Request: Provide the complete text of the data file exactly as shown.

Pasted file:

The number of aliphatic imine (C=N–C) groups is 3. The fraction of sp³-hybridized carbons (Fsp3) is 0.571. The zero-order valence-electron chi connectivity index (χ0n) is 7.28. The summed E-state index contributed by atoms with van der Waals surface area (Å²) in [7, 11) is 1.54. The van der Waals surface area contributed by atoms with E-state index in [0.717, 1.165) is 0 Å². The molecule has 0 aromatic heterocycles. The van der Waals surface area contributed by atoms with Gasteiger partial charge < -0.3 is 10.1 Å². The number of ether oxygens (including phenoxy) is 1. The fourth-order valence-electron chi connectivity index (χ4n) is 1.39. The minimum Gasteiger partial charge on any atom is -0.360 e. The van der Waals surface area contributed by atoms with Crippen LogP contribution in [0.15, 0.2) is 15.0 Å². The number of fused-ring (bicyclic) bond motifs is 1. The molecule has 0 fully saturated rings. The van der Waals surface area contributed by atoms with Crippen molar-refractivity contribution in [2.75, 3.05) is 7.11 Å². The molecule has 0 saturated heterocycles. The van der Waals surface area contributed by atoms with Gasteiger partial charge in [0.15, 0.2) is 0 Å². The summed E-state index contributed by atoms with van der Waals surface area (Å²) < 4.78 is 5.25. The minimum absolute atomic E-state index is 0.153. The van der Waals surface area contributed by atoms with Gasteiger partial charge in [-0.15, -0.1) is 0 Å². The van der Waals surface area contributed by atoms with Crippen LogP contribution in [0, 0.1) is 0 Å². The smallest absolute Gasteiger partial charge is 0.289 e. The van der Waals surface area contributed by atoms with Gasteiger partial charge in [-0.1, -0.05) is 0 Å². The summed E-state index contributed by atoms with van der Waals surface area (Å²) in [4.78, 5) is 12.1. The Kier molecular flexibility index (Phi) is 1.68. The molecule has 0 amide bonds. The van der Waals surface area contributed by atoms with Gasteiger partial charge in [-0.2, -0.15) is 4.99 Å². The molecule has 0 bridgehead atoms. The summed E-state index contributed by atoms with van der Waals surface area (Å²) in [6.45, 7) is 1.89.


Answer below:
The number of aliphatic imine (C=N–C) groups is 3. The fraction of sp³-hybridized carbons (Fsp3) is 0.571. The zero-order valence-electron chi connectivity index (χ0n) is 7.28. The summed E-state index contributed by atoms with van der Waals surface area (Å²) in [7, 11) is 1.54. The van der Waals surface area contributed by atoms with E-state index in [0.717, 1.165) is 0 Å². The molecule has 0 aromatic heterocycles. The van der Waals surface area contributed by atoms with Gasteiger partial charge < -0.3 is 10.1 Å². The number of ether oxygens (including phenoxy) is 1. The fourth-order valence-electron chi connectivity index (χ4n) is 1.39. The minimum Gasteiger partial charge on any atom is -0.360 e. The van der Waals surface area contributed by atoms with Crippen LogP contribution in [0.15, 0.2) is 15.0 Å². The number of fused-ring (bicyclic) bond motifs is 1. The molecule has 0 fully saturated rings. The van der Waals surface area contributed by atoms with Crippen molar-refractivity contribution in [2.75, 3.05) is 7.11 Å². The molecule has 0 saturated heterocycles. The van der Waals surface area contributed by atoms with Gasteiger partial charge in [0.15, 0.2) is 0 Å². The summed E-state index contributed by atoms with van der Waals surface area (Å²) < 4.78 is 5.25. The minimum absolute atomic E-state index is 0.153. The van der Waals surface area contributed by atoms with Gasteiger partial charge in [-0.15, -0.1) is 0 Å². The van der Waals surface area contributed by atoms with Crippen LogP contribution in [0, 0.1) is 0 Å². The smallest absolute Gasteiger partial charge is 0.289 e. The van der Waals surface area contributed by atoms with Gasteiger partial charge in [-0.1, -0.05) is 0 Å². The summed E-state index contributed by atoms with van der Waals surface area (Å²) in [4.78, 5) is 12.1. The Kier molecular flexibility index (Phi) is 1.68. The molecule has 0 amide bonds. The van der Waals surface area contributed by atoms with Gasteiger partial charge in [-0.2, -0.15) is 4.99 Å². The molecule has 0 bridgehead atoms. The summed E-state index contributed by atoms with van der Waals surface area (Å²) in [6.45, 7) is 1.89.